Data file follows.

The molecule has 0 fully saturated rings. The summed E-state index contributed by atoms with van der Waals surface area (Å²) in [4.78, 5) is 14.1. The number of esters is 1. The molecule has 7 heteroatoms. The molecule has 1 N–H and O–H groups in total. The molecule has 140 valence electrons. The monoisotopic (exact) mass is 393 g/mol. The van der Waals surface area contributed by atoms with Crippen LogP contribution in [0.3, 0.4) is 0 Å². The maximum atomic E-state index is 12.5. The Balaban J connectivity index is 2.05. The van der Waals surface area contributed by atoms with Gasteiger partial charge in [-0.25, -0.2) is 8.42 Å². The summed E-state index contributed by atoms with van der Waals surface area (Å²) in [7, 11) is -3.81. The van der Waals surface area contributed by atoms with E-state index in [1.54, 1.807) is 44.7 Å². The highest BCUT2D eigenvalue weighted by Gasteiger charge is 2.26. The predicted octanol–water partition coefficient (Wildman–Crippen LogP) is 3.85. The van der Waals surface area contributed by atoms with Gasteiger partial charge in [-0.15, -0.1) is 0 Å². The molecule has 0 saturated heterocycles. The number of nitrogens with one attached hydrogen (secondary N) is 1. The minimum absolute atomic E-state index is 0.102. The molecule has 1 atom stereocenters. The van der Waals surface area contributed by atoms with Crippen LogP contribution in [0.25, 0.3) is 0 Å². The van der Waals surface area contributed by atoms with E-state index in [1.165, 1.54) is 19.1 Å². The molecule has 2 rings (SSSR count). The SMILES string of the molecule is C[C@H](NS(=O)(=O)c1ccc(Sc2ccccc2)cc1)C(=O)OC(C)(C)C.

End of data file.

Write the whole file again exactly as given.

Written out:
The molecule has 0 fully saturated rings. The summed E-state index contributed by atoms with van der Waals surface area (Å²) in [4.78, 5) is 14.1. The number of esters is 1. The molecule has 7 heteroatoms. The molecule has 1 N–H and O–H groups in total. The molecule has 140 valence electrons. The monoisotopic (exact) mass is 393 g/mol. The van der Waals surface area contributed by atoms with Crippen LogP contribution in [0.3, 0.4) is 0 Å². The maximum atomic E-state index is 12.5. The Balaban J connectivity index is 2.05. The van der Waals surface area contributed by atoms with Gasteiger partial charge in [-0.25, -0.2) is 8.42 Å². The summed E-state index contributed by atoms with van der Waals surface area (Å²) in [7, 11) is -3.81. The van der Waals surface area contributed by atoms with E-state index in [1.54, 1.807) is 44.7 Å². The highest BCUT2D eigenvalue weighted by Gasteiger charge is 2.26. The predicted octanol–water partition coefficient (Wildman–Crippen LogP) is 3.85. The van der Waals surface area contributed by atoms with Gasteiger partial charge in [-0.15, -0.1) is 0 Å². The molecule has 0 saturated heterocycles. The number of nitrogens with one attached hydrogen (secondary N) is 1. The minimum absolute atomic E-state index is 0.102. The molecule has 1 atom stereocenters. The van der Waals surface area contributed by atoms with Crippen LogP contribution in [0.25, 0.3) is 0 Å². The van der Waals surface area contributed by atoms with E-state index in [1.165, 1.54) is 19.1 Å². The molecule has 2 rings (SSSR count). The SMILES string of the molecule is C[C@H](NS(=O)(=O)c1ccc(Sc2ccccc2)cc1)C(=O)OC(C)(C)C.